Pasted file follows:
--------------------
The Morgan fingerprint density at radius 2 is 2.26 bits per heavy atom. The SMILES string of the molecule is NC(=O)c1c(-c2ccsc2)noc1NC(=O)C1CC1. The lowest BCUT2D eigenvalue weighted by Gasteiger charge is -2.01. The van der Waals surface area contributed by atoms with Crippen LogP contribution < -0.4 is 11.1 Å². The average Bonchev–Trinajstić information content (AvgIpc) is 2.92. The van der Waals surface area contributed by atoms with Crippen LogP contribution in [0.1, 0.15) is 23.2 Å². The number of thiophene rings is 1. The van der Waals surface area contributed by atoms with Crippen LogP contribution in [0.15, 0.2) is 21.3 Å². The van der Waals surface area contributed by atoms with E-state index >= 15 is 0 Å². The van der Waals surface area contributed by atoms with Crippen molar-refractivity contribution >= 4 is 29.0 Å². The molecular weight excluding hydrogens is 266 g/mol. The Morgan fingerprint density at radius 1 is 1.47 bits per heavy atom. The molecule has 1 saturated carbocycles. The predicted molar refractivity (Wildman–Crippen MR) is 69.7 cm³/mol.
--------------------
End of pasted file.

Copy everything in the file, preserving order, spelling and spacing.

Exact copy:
The Morgan fingerprint density at radius 2 is 2.26 bits per heavy atom. The SMILES string of the molecule is NC(=O)c1c(-c2ccsc2)noc1NC(=O)C1CC1. The lowest BCUT2D eigenvalue weighted by Gasteiger charge is -2.01. The van der Waals surface area contributed by atoms with Crippen LogP contribution < -0.4 is 11.1 Å². The average Bonchev–Trinajstić information content (AvgIpc) is 2.92. The van der Waals surface area contributed by atoms with Crippen LogP contribution in [0.1, 0.15) is 23.2 Å². The number of thiophene rings is 1. The van der Waals surface area contributed by atoms with Crippen LogP contribution in [0.15, 0.2) is 21.3 Å². The van der Waals surface area contributed by atoms with E-state index >= 15 is 0 Å². The van der Waals surface area contributed by atoms with Crippen molar-refractivity contribution >= 4 is 29.0 Å². The molecular weight excluding hydrogens is 266 g/mol. The Morgan fingerprint density at radius 1 is 1.47 bits per heavy atom. The molecule has 1 saturated carbocycles. The predicted molar refractivity (Wildman–Crippen MR) is 69.7 cm³/mol.